Page 45 Review by Stephen
"African American Shot After Offering Help To Lost Driver.
"Driver assumed man was going to rob him."
Welcome to Generation Gone.
Most of our best comics' covers contain some narrative element but few exceed snapshots or an elegant, perhaps impassioned distillation of what lies within. Almost all of my favourite graphic novels fall into those categories. I find no fault in that marketing strategy: please give me maximum impact.
But this collection's cover speaks of so much more if you study it closely, and it contains not one lie.
However, were you to flip through this after a first read then you'd find page after page of unbridled anger, furious displays of once repressed rage; now empowered and unleashed: flashing eyes and screams of injustice bursting from previously gritted teeth.
"General... with all due respect, I don't think you understand what I did...
"I know you are like me. You want to succeed at what you do.
"What I do is evolution...
"What you do is war.
"So I built you a perfect war machine."
Ummm... no, you didn't, Mr Akio: perfect war machines don't have minds of their own. Perfect war machines aren't already embittered towards their governments through acts of police brutality, endemic racism and authorities mismanaging that which they know to be toxic. Perfect war machines don't already harbour long-standing grudges towards each other as well as the world and, in simple terms, are uncomplicated.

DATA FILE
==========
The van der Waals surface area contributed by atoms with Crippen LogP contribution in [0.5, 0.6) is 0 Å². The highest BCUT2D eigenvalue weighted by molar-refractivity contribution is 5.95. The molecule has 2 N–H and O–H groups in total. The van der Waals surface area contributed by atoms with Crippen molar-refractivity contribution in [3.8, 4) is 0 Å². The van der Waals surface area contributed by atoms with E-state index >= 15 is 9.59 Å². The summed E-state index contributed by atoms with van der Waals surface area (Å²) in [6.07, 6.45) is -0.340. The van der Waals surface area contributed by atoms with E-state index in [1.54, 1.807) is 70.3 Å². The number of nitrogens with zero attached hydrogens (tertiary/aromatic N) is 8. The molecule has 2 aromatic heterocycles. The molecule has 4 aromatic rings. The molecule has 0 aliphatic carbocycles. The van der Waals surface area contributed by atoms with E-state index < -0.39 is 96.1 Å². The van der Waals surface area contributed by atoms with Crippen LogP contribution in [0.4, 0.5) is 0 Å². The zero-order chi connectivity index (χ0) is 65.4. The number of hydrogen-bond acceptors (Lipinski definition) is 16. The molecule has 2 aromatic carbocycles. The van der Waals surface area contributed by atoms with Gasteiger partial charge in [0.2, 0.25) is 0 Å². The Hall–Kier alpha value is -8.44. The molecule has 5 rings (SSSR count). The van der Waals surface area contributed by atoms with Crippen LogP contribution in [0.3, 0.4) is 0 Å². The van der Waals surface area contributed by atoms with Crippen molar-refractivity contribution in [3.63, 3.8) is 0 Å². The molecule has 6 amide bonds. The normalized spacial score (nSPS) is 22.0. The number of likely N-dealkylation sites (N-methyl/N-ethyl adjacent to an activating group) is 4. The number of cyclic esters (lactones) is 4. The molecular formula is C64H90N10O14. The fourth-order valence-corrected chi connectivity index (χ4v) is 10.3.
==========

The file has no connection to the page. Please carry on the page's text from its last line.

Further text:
This is going to get complicated.
We begin on the other side of the Military Science fence with three young friends who have lives and ambitions of their own.
Two of them are a couple, late at night, flat-on-their-backs, and wishing upon stars. Elena wishes that her boyfriend Nick would reciprocate her love for him, vocally. Nick wishes that his "babe" would just shut the fuck up. Actually Elena's aspirations aren't even that high: she's all apologies for her open declaration of unequivocal affection, while Nick insists that she should feel gratitude for his indulgence of (and tolerance towards) her pathetic, needy, cloying emotions. Sadly, she does.
"Are you ready for tomorrow?"
"Born ready. Born to make a mark."
They're really not ready for anything that will follow but, yes, Nick wants to make a mark. Delighting in his own ego, he is unable to meaningfully engage with any degree of comprehension; he's a big fan of the film 'Taxi Driver', but I'm not sure that he's learned the right lessons. I don't think you'll like him at all.
Nick, Elena and Baldwin are also consummate code-breaking hackers. They've already broken into the Defence Advanced Research Projects Agency's exceptionally well protected website twice and, in a trial run for their real end-goal which is money, they are about to do it a third time.
Baldwin is alone, organised, disciplined but driven. You may discern what drives him right at the top of this review. He exercises at the crack of dawn then blends nutritious juice to sustain his peak physical and mental acuity. Then he wipes the surfaces clean. He is meticulous.
Elena is loving and doting, not only on dismissive prick Nick to whom she is loyal, but on her mother who is undergoing treatment for cancer. Constantly they cuddle up on the coach. They tease each other too.